Here’s a short list of things you need for retirement.
Your own home. Renters are far more likely to be burdened by basic expenses than home owners. Housing is generally the single highest household cost and thus directly affects the financial security and the ability to accrue wealth for all families. Renters face the threat of having high housing costs affect their ability to pay for other necessities that can undermine their health and well-being especially later in life. According to a report from the Joint Center for Housing Studies of Harvard University, a third of all Americans 50 and over pay more than 30 percent of their income for housing. In addition, 30 percent of renters and 23 percent of owners with mortgages pay more than 50 percent of their income on housing. The result is that those individuals spend 43 percent less on food and 59 percent less on health care compared with households living within their means. They are also unable to save nearly as much for retirement. The result is that older home owners, even those that carry mortgages, have considerably more wealth than renters. Home equity represents more than $111,000 in wealth for the median household and $117,000 in other assets. The median renter on the other hand has $6,100 in total wealth.
A nest egg. A Motley Fool article compares building a nest egg to eating an elephant—you do it one bite at a time. Concentrating on following a plan and remembering your end goal will help you develop the resources you’ll need to pay for retirement. How much do you need to retire? That’s up for debate. What isn’t up for debate is that a good retirement calculator, like the one offered by CNN Money, and possibly a financial planner can help you narrow down what that amount is and whether or not you can relax or you need to put your nose to the grindstone. Spending time looking for that answer is the first step in beginning on the road to retirement.
A plan. On the last day of high school, I stood around with the other students in my class and struggled to grasp that I had finished the first part of my life. Yes, I had more school and of course work but I had spent 12 years reaching for a goal that was always just out of my reach and then anticlimactically I had reached it. I don’t want to flounder in the same way when I reach retirement age so I’ll need to spend actual time thinking about just that. What does retirement look like to me? Will I live in the same town; the same house or even the same country? A 2011 EBRI survey found that 44 percent of people who tried to figure out their financial futures ended up changing their retirement savings plans. Will you be one of them?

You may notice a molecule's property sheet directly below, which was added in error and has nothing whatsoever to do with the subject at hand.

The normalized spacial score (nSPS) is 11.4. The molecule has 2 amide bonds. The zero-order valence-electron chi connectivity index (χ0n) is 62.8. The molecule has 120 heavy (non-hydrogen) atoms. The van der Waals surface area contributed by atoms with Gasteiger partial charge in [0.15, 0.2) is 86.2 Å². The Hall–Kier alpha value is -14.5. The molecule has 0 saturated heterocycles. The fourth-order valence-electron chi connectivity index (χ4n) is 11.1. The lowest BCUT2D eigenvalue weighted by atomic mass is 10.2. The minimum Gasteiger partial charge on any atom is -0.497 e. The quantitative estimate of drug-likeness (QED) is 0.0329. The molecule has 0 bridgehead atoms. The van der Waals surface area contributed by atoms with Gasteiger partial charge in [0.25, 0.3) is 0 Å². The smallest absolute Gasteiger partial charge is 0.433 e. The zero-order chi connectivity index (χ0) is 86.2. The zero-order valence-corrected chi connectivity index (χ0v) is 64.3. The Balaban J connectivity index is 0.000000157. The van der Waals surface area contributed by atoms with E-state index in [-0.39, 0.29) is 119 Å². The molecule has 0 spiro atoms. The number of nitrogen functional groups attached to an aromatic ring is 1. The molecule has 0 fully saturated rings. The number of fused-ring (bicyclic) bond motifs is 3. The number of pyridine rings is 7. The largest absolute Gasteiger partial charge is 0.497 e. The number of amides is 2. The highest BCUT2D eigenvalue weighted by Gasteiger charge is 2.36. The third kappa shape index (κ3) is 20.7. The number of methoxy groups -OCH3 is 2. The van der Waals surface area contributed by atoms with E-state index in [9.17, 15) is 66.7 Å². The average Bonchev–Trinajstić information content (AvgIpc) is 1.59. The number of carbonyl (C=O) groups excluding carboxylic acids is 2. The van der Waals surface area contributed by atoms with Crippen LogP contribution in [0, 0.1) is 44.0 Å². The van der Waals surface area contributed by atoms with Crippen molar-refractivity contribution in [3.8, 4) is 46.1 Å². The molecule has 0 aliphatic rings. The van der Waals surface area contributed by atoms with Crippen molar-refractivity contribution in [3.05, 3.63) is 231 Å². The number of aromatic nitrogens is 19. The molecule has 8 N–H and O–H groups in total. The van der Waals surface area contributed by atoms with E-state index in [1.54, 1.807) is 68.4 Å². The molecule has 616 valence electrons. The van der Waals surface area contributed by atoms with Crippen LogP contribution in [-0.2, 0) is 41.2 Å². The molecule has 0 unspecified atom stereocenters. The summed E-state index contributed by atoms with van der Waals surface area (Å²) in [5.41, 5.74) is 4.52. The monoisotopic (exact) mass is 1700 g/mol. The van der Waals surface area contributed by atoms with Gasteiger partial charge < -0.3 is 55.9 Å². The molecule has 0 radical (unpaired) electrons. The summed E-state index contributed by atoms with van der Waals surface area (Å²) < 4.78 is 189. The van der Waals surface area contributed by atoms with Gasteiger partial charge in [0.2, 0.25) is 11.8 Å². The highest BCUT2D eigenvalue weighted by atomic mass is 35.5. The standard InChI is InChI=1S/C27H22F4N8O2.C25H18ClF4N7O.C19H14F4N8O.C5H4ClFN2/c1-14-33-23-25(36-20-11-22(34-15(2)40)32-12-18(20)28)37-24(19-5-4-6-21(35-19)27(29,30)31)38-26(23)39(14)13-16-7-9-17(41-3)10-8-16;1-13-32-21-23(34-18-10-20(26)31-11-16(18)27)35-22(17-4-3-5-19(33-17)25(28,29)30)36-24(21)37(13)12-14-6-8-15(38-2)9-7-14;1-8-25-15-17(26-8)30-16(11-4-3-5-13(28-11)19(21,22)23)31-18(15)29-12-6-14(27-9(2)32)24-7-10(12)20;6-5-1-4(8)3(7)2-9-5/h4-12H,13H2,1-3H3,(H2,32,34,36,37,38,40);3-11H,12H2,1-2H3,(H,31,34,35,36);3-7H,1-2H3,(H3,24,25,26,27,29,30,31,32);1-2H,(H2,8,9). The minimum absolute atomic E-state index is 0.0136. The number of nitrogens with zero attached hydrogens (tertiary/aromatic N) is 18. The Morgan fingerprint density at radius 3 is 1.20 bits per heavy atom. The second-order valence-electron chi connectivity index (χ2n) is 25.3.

Is there more to retirement planning than these three things? Of course. You’ll need to understand health insurance in a way you probably never have before. Social Security will become something other than a line item on your paycheck. Married people will need to know what retirement looks like as both a couple and as a surviving spouse. You’ll need to understand how taking out money from your retirement account will affect your bottom line depending upon which pot of money you withdraw from first. Those are just some of the questions you’ll need answers to 10, 15 or more years before the date your company throws your retirement party and you accept congratulations and a piece of cake before walking out the door. Check out our other articles online about retirement. If you’re ready to make the next step and hire expert help, contact us.